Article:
We were able to recruit only patients who were well enough to be contacted by telephone during a specific period of time and only 66% participated. It is recognised that those less able to be recruited to this study might be the more vulnerable patients with a greater need for assistance with managing their medicines. They remain the ones who are more difficult to assess and more in need of tools such as passports and compliance aids in general.
MMP is being used by different cohorts of patients across the sites included in the study. Many people who take multiple medicines are elderly and/or have comorbidities. It was recognised and acknowledged from the outset that the present study is ‘formative’ and that it may be necessary to carry out a further, larger and/or more in-depth study to gain a deeper understanding of potential changes that may be needed to evaluate MMP use by different types of patients.
Recommendations and conclusion
Although based on small numbers, it would appear that the availability of MMP in different languages or with bilingual text/headings would be an asset.
Space for recording of side effects in particular would be useful, as well as more specific space for changes to medication (or perhaps continuation sheets). This should be followed by a further evaluation of MMP in particular user groups: frail patients, those with certain long-term conditions, homeless patients or patients who move frequently (eg, students and some new immigrants).
Further analysis of the number of men and women who had used their MMP or shared it with an HCP is suggested to help us to understand the gender differences in response rate found in the evaluation.
This evaluation was not structured to find out what patients write in their MMP; it may be valuable to do this in a further study. Rather, we set out to gain an understanding of how what was written by the patient was used and this has, with limitations, been achieved.
NIHR CLAHRC for NW London has since rolled out the MMP across London and the wider community through other hospitals, community pharmacies and GP surgeries and successfully launched an ‘App’ version, now available to download onto smartphones and devices. We have communicated through several media with over 45 000 copies distributed and over 2400 ‘app’ downloads to date.
The authors acknowledge Sara Garfield, Shirley Kuo, Sabrina Amer, Saadi Jamil, Seetal Jheeta, Sylvia Chalkley, Stella Barnes, Iñaki Bovill, Louise Collins, Edward Dickinson, Beverly Hall, Fran Husson, Ann Jacklin, Nick Jones, Colin Mitchell, Sue Newton, Sam Oliver, Karen Phekoo, Ganesh Sathyamoorthy, John Soong, Margaret Turley and Tom Woodcock. Sara Garfield and Shirley Kuo conducted interviews, contributed to the development of the protocol and assisted in the writing of the evaluation report. Sabrina Amer, Saadi Jamil and Seetal Jheeta conducted patient interviews. Sylvia Chalkley of Chalkley Survey Design & Statistical Analysis Ltd. structured the Survey questionnaire. Other members of the ImPE Supergroup were key to the development, promotion and spread of the My Medication Passport and co-ordinating the evaluation: Stella Barnes, Iñaki Bovill, Louise Collins, Edward Dickinson, Beverly Hall, Fran Husson, Ann Jacklin, Nick Jones, Colin Mitchell, Sue Newton, Sam Oliver, Karen Phekoo, Ganesh Sathyamoorthy, John Soong, Margaret Turley and Tom Woodcock.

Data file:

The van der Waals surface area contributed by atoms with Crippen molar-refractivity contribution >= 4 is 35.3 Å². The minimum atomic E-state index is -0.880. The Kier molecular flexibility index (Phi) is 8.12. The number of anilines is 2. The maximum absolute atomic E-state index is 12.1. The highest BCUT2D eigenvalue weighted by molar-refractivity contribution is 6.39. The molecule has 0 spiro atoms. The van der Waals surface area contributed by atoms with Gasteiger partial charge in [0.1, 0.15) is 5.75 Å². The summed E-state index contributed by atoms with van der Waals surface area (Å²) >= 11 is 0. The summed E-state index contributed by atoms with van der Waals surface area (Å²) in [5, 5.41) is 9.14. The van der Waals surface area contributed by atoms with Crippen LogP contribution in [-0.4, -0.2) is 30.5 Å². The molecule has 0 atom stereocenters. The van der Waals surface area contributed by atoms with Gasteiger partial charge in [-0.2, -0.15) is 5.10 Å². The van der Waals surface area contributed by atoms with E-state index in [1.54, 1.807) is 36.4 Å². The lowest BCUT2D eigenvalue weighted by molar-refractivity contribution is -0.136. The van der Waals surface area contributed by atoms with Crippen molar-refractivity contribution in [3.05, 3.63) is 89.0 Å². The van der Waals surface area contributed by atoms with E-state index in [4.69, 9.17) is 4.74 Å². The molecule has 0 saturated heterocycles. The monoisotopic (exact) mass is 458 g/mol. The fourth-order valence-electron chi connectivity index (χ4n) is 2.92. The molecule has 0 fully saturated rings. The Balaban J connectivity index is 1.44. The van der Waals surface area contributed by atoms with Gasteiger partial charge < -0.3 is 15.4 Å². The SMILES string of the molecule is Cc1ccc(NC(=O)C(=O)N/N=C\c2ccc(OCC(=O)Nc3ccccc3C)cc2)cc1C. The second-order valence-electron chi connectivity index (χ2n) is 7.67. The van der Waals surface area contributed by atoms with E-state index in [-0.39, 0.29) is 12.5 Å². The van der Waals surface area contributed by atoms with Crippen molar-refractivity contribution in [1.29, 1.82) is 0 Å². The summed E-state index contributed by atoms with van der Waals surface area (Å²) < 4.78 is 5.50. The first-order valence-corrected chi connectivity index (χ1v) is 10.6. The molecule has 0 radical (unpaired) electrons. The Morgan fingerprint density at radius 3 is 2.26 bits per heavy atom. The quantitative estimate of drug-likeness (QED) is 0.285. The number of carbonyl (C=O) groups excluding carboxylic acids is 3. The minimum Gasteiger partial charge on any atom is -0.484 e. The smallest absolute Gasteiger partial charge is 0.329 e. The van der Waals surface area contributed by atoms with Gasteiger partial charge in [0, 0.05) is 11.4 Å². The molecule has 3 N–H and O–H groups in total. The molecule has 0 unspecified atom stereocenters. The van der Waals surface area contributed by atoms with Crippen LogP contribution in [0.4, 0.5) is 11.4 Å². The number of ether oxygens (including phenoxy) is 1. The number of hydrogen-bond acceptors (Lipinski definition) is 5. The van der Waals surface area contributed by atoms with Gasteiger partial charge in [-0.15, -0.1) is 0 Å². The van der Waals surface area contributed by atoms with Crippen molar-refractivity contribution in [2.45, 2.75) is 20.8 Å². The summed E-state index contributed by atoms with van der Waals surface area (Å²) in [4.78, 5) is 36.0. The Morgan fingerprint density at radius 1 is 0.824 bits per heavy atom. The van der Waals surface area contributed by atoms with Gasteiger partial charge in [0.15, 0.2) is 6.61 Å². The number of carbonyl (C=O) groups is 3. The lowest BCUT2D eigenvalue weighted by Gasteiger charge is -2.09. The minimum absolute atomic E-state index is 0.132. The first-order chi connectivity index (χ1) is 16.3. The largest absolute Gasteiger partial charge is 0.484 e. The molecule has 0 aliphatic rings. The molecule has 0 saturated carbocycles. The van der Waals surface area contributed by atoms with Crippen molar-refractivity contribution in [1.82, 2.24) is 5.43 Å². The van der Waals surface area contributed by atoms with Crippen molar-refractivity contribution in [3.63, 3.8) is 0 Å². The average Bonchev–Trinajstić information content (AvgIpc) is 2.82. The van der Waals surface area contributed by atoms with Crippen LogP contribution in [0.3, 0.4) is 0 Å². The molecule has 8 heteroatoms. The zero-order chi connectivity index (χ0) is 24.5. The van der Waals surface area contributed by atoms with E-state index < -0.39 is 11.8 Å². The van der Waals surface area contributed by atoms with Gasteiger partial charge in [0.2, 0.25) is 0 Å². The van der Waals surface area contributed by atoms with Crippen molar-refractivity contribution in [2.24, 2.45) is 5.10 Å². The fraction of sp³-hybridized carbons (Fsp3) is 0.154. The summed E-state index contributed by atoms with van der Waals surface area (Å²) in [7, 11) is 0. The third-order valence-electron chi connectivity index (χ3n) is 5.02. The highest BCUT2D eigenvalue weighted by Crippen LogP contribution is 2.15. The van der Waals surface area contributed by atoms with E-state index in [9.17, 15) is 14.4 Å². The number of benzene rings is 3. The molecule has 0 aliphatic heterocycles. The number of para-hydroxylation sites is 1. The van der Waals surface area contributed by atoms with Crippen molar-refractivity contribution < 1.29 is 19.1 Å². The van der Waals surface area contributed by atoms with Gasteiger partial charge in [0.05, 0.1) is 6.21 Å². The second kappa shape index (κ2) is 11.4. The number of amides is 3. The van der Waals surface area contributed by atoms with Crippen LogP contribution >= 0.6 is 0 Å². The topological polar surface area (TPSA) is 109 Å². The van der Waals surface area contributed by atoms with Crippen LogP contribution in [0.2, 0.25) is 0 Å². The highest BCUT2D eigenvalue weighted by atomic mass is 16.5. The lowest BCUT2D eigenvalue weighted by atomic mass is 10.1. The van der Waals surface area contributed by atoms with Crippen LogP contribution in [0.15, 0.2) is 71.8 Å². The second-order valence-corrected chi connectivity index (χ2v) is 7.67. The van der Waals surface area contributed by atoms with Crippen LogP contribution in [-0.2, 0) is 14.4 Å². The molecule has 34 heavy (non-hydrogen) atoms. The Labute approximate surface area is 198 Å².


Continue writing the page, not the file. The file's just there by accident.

Review history and Supplementary material
This web only file has been produced by the BMJ Publishing Group from an electronic file supplied by the author(s) and has not been edited for content.
Files in this Data Supplement:
- Data supplement 1 - Online supplement
The project was conducted according to the principles of the Data Protection Act, 1984, 1998. No patient identifiable data are held in the evaluation database nor will this information be released outside the NHS.
Contributors SB led the evaluation, developed the protocol and supervised the data collation from all sources, the analysis and writing of the original report. KT led the original project that resulted in the patient development of the My Medication Passport and the App, its promotion and spread, and assisted with data evaluation and writing of the manuscript. VM participated in the collation and evaluation of the data, promotion of the My Medication Passport and prepared and edited the manuscript for submission. BDF contributed to the development of the protocol, supervised the data collection at Imperial College Healthcare NHS Trust and assisted with the analysis and writing of the original evaluation report. DB as Director for NIHR CLAHRC for NW London directs the programme of work including development of the My Medication Passport, promotion and spread through partner organisations. He contributed to the evaluation and editing of the manuscript for publication.
Funding The sponsor of the study was the National Institute for Health Research Collaboration for Leadership in Applied Health Research and Care (NIHR CLAHRC) for North West London, which is hosted by Chelsea and Westminster Hospital NHS Foundation Trust, in partnership with Imperial College London. The Centre for Medication Safety and Service Quality is partly funded by the NIHR Imperial Patient Safety Translational Research Centre. The views expressed are those of the authors and not necessarily those of the NHS, NIHR or the Department of Health.
Competing interests None.
Patient consent Obtained.
Provenance and peer review Not commissioned; externally peer reviewed.
Data sharing statement The following extra data are available: the data split between the short and longer surveys completed by patients; patients’ comments on why and when their medicines were changed and by whom (n=16). Modified questionnaires (not included in this evaluation) completed by five healthcare professionals about the My Medication Passport; the patient target sampling matrix; promotional material (posters and leaflets) for My Medication passport. Available from the corresponding author: Vanessa Marvin, Deputy Chief Pharmacist, Chelsea & Westminster Hospital NHS Foundation Trust, 369 Fulham Road, London SW10 9NH, email: email@example.com.